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Posts from the Dominican Republic: Refugee Care at Caritas Dominican

SRP 280x280Adler School faculty and clinical psychologists Nataka Moore and Kevin Osten-Garner along with students in our Human Rights & International Immersion course with Heartland Alliance are in the Dominican Republic this month working with community agencies on a number of fronts: creating community-level education & prevention interventions for internalized stigmas related to homophobia & heterosexism, domestic violence, and harm-reduction strategies for substance use and HIV.

From the Dominican Republican, doctoral student in clinical psychology Latrice Patrick writes:

Today, we had the pleasure of visiting Caritas Dominican, a faith-based clinic that provides a multitude of treatment services, including mental health care to the poor and marginalized people.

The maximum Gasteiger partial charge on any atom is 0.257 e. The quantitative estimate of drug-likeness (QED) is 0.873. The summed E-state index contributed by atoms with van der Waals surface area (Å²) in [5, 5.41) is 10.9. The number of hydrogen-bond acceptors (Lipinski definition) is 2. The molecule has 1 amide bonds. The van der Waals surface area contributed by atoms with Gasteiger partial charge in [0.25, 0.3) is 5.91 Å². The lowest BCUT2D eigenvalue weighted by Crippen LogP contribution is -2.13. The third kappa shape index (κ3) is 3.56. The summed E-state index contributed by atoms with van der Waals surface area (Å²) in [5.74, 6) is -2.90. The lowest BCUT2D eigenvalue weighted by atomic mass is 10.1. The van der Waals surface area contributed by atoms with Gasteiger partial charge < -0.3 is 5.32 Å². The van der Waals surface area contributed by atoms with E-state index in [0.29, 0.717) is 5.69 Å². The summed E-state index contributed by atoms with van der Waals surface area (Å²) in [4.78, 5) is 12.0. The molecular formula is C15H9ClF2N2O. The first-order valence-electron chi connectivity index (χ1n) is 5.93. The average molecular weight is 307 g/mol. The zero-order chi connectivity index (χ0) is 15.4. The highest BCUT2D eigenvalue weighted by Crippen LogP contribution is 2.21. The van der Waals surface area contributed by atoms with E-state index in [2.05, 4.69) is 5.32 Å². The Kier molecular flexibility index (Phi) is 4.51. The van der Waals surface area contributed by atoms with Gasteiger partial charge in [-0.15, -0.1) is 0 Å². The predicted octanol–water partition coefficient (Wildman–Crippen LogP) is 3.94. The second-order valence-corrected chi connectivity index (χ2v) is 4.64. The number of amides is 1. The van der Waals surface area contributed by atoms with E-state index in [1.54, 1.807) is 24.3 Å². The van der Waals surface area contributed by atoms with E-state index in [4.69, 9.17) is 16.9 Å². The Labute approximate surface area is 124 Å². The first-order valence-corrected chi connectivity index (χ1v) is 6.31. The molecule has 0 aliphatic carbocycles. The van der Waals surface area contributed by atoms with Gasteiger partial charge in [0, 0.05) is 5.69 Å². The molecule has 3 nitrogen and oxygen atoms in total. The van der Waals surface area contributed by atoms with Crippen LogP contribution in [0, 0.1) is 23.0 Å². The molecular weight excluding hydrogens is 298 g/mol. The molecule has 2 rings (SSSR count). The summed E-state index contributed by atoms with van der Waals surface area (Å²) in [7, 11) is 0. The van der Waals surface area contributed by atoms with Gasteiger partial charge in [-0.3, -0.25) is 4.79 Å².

During the visit, we had an opportunity to learn about the number of things the organization has been doing to better serve the community. It offers a program for women who are victims of violence, and has also partnered with Lasos Dignity Tides, a refugee organization. The physicians, nurses, and staff work extremely hard to ensure that patients receive the care they need.

The staff has a system in place to provide treatment: They first meet with the social worker, who determines the kind of care needed in order to refer the person to the appropriate doctor or specialist. The staff informed us that earlier this year they began providing services to the refugee population to ensure they are receiving adequate health care. They disclosed that many refugees come to Caritas feeling as if they have been cast aside and that no one will listen to them.

We also learned that many within the refugee population are being diagnosed with various forms of cancer, particularly prostate and breast cancers.

Caritas Dominican incorporates faith along with their treatment. The staff is very patient and accepting of the individuals who receive treatment, providing a safe space for refugees and other populations to share their stories without fear of judgment.